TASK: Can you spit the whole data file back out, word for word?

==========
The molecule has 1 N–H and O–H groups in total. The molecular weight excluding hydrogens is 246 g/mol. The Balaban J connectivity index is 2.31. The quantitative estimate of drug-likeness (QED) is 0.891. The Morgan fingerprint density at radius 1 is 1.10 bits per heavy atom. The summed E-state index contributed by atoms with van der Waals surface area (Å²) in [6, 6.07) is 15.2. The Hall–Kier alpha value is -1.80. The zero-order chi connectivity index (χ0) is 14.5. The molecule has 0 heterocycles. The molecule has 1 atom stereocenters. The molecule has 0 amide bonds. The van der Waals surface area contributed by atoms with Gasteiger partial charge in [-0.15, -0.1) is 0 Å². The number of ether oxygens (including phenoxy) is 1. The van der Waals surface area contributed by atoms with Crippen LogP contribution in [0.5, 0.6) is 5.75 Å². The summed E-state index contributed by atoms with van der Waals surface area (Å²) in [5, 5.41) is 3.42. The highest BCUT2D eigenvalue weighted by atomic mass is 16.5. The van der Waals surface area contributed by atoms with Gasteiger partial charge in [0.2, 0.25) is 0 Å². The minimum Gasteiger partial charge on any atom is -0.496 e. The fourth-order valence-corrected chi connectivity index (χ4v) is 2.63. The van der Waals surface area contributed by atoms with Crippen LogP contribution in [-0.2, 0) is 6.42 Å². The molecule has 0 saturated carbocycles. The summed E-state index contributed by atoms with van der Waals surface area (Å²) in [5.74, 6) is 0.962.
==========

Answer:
The molecule has 1 N–H and O–H groups in total. The molecular weight excluding hydrogens is 246 g/mol. The Balaban J connectivity index is 2.31. The quantitative estimate of drug-likeness (QED) is 0.891. The Morgan fingerprint density at radius 1 is 1.10 bits per heavy atom. The summed E-state index contributed by atoms with van der Waals surface area (Å²) in [6, 6.07) is 15.2. The Hall–Kier alpha value is -1.80. The zero-order chi connectivity index (χ0) is 14.5. The molecule has 0 heterocycles. The molecule has 1 atom stereocenters. The molecule has 0 amide bonds. The van der Waals surface area contributed by atoms with Gasteiger partial charge in [-0.15, -0.1) is 0 Å². The number of ether oxygens (including phenoxy) is 1. The van der Waals surface area contributed by atoms with Crippen LogP contribution in [0.5, 0.6) is 5.75 Å². The summed E-state index contributed by atoms with van der Waals surface area (Å²) in [5, 5.41) is 3.42. The highest BCUT2D eigenvalue weighted by atomic mass is 16.5. The van der Waals surface area contributed by atoms with Gasteiger partial charge in [0.2, 0.25) is 0 Å². The minimum Gasteiger partial charge on any atom is -0.496 e. The fourth-order valence-corrected chi connectivity index (χ4v) is 2.63. The van der Waals surface area contributed by atoms with Crippen LogP contribution in [-0.2, 0) is 6.42 Å². The molecule has 0 saturated carbocycles. The summed E-state index contributed by atoms with van der Waals surface area (Å²) in [5.74, 6) is 0.962.